If both husband and wife abdicate their role as spiritual leaders in the home, then responsibility falls upon the children. Dear teens, even if Mom and Dad do not serve God, you have no excuses for not following the Lord fully.
“Remember now thy Creator in the days of thy youth” (EC 12:1). “Let no man despise thy youth, but be thou an example of the believers, in word, in conversation, in charity, in spirit, in faith, in purity” (1 TM 4:12).
In the church where I grew up, we had no youth choir, no youth minister, no youth program. A group of us teens banded together and took responsibility for our own spiritual lives. I started preaching at age 15, other teens took on significant church responsibilities. We were never able to develop an “effective” youth program, but did at least understand our accountability before God. Out of that group came two pastors, three pastors’ wives, two deacons, two deacons’ wives, and other godly lay-persons.
My father-in-law, Emerson Huey, at age 12 had just finished his chores one evening when a neighbor-farmer came by on a hay wagon. The Hueys were not believers, and the neighbor, on his way to a General Baptist revival meeting, paused at the Huey’s long enough to see if anyone wanted to go along. Emerson begged to go, and was given permission. A lady preached, and Emerson was saved. He could hardly contain his enthusiasm. After church, rather than waiting for the neighbor, Emerson ran straight across the field, over ditches and fences, to tell his folks. Sadly, they could not have cared less. Emerson was disappointed, but undaunted. Having truly been saved, he began taking his younger siblings to church, sometimes paying them a penny apiece to bribe them to go. One by one they, too, became Christians. Years later, his parents also believed. It can all be traced to one who, even as a child, understood he was responsible before God for the spiritual welfare of his family.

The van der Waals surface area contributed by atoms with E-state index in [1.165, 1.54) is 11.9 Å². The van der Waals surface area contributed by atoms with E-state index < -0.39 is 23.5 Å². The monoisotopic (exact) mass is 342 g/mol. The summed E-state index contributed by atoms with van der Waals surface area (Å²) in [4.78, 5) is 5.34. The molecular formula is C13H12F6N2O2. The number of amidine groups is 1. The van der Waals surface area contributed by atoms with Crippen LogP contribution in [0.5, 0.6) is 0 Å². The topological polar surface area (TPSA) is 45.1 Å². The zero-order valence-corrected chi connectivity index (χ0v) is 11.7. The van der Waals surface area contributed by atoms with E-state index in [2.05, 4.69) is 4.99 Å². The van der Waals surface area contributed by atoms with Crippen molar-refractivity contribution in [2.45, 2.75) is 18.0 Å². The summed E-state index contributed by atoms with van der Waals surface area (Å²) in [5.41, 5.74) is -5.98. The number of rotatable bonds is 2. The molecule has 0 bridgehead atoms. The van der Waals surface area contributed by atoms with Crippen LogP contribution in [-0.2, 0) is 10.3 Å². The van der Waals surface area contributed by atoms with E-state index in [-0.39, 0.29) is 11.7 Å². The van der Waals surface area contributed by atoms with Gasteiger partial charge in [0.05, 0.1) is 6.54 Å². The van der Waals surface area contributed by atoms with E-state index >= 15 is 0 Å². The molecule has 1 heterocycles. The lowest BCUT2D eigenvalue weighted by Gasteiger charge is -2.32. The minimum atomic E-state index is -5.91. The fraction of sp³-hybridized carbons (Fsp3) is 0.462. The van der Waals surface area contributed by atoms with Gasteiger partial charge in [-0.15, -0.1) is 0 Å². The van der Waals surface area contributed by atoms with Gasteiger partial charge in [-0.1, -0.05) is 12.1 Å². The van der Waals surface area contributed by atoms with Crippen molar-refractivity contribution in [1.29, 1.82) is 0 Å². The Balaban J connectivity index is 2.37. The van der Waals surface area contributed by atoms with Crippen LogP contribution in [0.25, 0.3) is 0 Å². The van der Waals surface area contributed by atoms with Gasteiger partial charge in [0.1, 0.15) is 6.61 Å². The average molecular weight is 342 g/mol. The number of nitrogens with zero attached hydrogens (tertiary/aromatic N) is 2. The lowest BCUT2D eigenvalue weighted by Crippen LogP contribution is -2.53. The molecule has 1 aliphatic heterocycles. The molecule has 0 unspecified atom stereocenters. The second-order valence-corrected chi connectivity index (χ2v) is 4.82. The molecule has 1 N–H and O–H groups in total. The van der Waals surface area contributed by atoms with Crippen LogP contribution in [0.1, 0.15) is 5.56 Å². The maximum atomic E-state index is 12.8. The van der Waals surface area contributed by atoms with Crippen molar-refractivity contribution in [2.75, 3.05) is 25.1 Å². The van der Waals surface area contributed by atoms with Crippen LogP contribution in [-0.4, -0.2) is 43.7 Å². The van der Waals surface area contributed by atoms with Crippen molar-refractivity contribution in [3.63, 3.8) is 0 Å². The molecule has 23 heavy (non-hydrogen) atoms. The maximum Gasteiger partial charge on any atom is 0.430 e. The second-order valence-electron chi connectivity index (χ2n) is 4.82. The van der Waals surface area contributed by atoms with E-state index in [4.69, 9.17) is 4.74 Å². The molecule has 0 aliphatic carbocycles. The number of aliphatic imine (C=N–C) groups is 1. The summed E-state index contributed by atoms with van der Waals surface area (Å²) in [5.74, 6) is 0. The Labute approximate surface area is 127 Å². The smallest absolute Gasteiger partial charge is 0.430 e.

Youth, it is difficult to be effective for God if Mom and Dad are not on fire for Him. Some of you are being raised by parents lackadaisical about spiritual things. You are brought to church maybe once or twice a month; church is attended only if nothing else gets in the way. Teens, do not be satisfied to accept that as your role model. Be gracious and kind, submit to your parents’ authority, but determine in your heart of hearts that you will rise higher than their standard. Lift your own spiritual expectations to a higher level.
Fathers, mothers, husbands, wives, children, we are all accountable before God for our actions and for our influence at home. The main focus of our text is on husbands. Husbands, because of our influence, are our wives and children more like Christ? Spiritually, are they better or worse due to us?